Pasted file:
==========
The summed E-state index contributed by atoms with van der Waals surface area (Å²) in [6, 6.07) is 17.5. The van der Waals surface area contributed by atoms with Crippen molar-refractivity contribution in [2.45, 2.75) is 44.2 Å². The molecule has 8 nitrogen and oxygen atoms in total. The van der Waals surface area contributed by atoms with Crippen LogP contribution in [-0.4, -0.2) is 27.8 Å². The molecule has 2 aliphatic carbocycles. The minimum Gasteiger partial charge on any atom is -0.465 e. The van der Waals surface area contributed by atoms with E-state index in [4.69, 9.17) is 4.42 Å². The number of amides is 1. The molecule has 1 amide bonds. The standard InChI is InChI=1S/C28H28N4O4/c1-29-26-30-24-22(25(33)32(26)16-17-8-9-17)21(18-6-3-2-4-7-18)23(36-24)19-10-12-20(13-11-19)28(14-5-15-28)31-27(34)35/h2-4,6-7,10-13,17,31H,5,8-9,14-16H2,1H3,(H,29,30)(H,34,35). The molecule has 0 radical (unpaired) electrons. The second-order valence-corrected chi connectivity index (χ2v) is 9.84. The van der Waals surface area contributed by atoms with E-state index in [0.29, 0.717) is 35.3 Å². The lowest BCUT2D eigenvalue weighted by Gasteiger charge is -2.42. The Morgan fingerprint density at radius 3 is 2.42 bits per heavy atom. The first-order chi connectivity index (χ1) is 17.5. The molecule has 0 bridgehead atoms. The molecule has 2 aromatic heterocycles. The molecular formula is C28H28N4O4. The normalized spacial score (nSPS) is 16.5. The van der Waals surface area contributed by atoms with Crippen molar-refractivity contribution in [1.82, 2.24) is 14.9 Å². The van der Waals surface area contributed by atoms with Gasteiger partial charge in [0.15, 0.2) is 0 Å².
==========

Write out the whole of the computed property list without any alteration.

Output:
The summed E-state index contributed by atoms with van der Waals surface area (Å²) in [6, 6.07) is 17.5. The van der Waals surface area contributed by atoms with Crippen molar-refractivity contribution in [2.45, 2.75) is 44.2 Å². The molecule has 8 nitrogen and oxygen atoms in total. The van der Waals surface area contributed by atoms with Crippen LogP contribution in [-0.4, -0.2) is 27.8 Å². The molecule has 2 aliphatic carbocycles. The minimum Gasteiger partial charge on any atom is -0.465 e. The van der Waals surface area contributed by atoms with E-state index in [4.69, 9.17) is 4.42 Å². The number of amides is 1. The molecule has 1 amide bonds. The standard InChI is InChI=1S/C28H28N4O4/c1-29-26-30-24-22(25(33)32(26)16-17-8-9-17)21(18-6-3-2-4-7-18)23(36-24)19-10-12-20(13-11-19)28(14-5-15-28)31-27(34)35/h2-4,6-7,10-13,17,31H,5,8-9,14-16H2,1H3,(H,29,30)(H,34,35). The molecule has 0 radical (unpaired) electrons. The second-order valence-corrected chi connectivity index (χ2v) is 9.84. The van der Waals surface area contributed by atoms with E-state index in [0.29, 0.717) is 35.3 Å². The lowest BCUT2D eigenvalue weighted by Gasteiger charge is -2.42. The Morgan fingerprint density at radius 3 is 2.42 bits per heavy atom. The first-order chi connectivity index (χ1) is 17.5. The molecule has 0 bridgehead atoms. The molecule has 2 aromatic heterocycles. The molecular formula is C28H28N4O4. The normalized spacial score (nSPS) is 16.5. The van der Waals surface area contributed by atoms with Crippen molar-refractivity contribution in [1.82, 2.24) is 14.9 Å². The van der Waals surface area contributed by atoms with Gasteiger partial charge in [0.15, 0.2) is 0 Å².